Barrelhouse Reviews: Bestiary, by Lily Hoang

Review by Sierra Dickey

By page 17 of Lily Hoang’s A Bestiary, you know you are in for some really dark stuff: “A rat king is a group of rats melded together by the tail, whether through blood or encrusted trash. They grow together, so entangled, and when you see a rat king: run!” At that point in the essay titled On the Rat Race, we’ve been introduced to a dead sister, an addicted nephew, and aging parents, but when we meet the rat king, it’s comes as the collection’s first true proposition in beast form: are you prepared for disgust? You better be, because this book is going to get gross. Instead of run, like children warned at the end of a fairy tale, we adult readers can only stare. We stare after that mutated mischief and step deeper into the damp subterranean tunnel that Hoang has (surprise!) already ushered us inside.

Although I’m still unsure as to whether the collection is a taxonomic compendium of current beasts (like addiction, cancerous bodies, pharmaceutical drugs, obstinate fucking, and food), or a magnificent gothic house inside which Hoang keeps her own beasts well fed on meaty freshness, it’s clear that A Bestiary is well infused with magic. And magic that only a close study of fairy tales and myth would be able to access. In the Winter section of On Measurement, Hoang recalls fiction workshops (one at Cornell, another perhaps in Iowa) where: “I taught fairy tales and myth and magical realism and just plain magic. Students wrote stories of the travails of shape-shifting foxes, the housing of damaged souls, eternal return” (p 53).  But as Hoang writes them, even quotidian settings like workshop see magic pondered and spoken of morphing into magic taking place. Take the class icebreaker she describes on 51: “The students chanted, ‘Light as a feather, stiff as a board,’ again and again—until: a girl began to lift off the ground. Her classmates’ fingers barely touched her. She was rising, as if effort and determination alone could bring forth magic.”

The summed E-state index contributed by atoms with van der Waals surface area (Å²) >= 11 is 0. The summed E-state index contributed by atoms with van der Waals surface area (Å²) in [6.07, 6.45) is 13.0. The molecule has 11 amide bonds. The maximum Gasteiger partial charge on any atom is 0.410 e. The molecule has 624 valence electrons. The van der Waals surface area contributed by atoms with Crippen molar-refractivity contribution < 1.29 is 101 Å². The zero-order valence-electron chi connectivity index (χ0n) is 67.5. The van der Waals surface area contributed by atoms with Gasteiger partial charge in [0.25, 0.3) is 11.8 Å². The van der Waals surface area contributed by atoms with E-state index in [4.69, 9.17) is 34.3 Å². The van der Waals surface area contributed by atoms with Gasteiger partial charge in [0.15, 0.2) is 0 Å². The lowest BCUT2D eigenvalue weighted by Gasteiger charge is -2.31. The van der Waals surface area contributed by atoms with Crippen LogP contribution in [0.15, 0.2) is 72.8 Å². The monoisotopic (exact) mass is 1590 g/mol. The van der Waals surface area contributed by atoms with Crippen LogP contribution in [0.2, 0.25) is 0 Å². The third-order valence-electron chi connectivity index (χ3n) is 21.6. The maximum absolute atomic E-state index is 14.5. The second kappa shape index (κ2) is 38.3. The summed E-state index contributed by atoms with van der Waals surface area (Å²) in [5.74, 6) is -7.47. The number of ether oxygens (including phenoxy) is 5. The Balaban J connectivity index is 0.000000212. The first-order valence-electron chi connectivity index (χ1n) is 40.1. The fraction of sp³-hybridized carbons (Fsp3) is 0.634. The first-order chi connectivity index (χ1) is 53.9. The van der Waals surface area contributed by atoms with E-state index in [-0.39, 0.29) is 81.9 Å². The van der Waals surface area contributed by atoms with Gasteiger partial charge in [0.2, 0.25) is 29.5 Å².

This is the way that magic in Hoang’s book works on us ­–– in the impossibly smooth submersion into that dark parallel world where things like the rat king scurry. Although she doesn’t state it until page 142: “I have tangled the fairy tales I write with my life,” Hoang lapses in and out of the real and supposed on every page. Her pieces dance back and forth from childhood to middle age, from Vietnam to Texas, and Chinese myths to Greek vagrants like Dionysisus and Theseus. In essay after essay, our cultural compartmentalization is progressively dissolved. This is not to say that A Bestiary slips one into a happy multicultural melting pot, but rather that Hoang absorbs us into her heady allegoric world where daemon Kairos has a female sidekick, Persephone is an anorexic, Charming (that drip) misses Sleeping Beauty’s wake up call by a season, and rabbits outperform tigers and foxes. Hoang’s lines describe her own unusual narrative style as a kind of knitting on 51: “My fingers looped yarn, and something solidified, quickened into something else.” And she knows what her purling needles do, confessing: “I unstitch the real and out tumbles magic” (55).

If you can restrain yourself enough to read this book the cherry picker’s way, and hop around from essay to essay, you will have achieved a rarer form of hedonism than most. There is a deep pleasure in consuming Hoang’s standalone pieces by themselves, and it will likely bring you around to her expertly poised connections quicker. I advise you to proceed in this way because I was incapable of doing it. I sat down and gobbled the book whole, with one piece bleeding into the next, like the yellow yoke deflating on my breakfast plate. You will be very tempted to do as I have done. Hoang’s characters (both beastly and beautiful, and all perverted innocents) are secretly seductive like that quiet new friend who sits down with you at the outdoor café and begins to suddenly divulge about their marriage or affair or sticky mental illness. You’ll be surprised at first, glancing around at barista and old man with word search to gauge their range of hearing, then honored and self-satisfied next (you’re so trustworthy and a good listener – it must just radiate off of you), and for the rest of the time completely rapt.


Sierra Dickey writes essays, ads, and emails from Brattleboro, Vermont where she is also a contributing editor to The Hopper. Her 2014 essay on life on Cape Cod ("The Lives of the Plovers") is included in The End of Nature -- a forthcoming collection from Trinity University Press.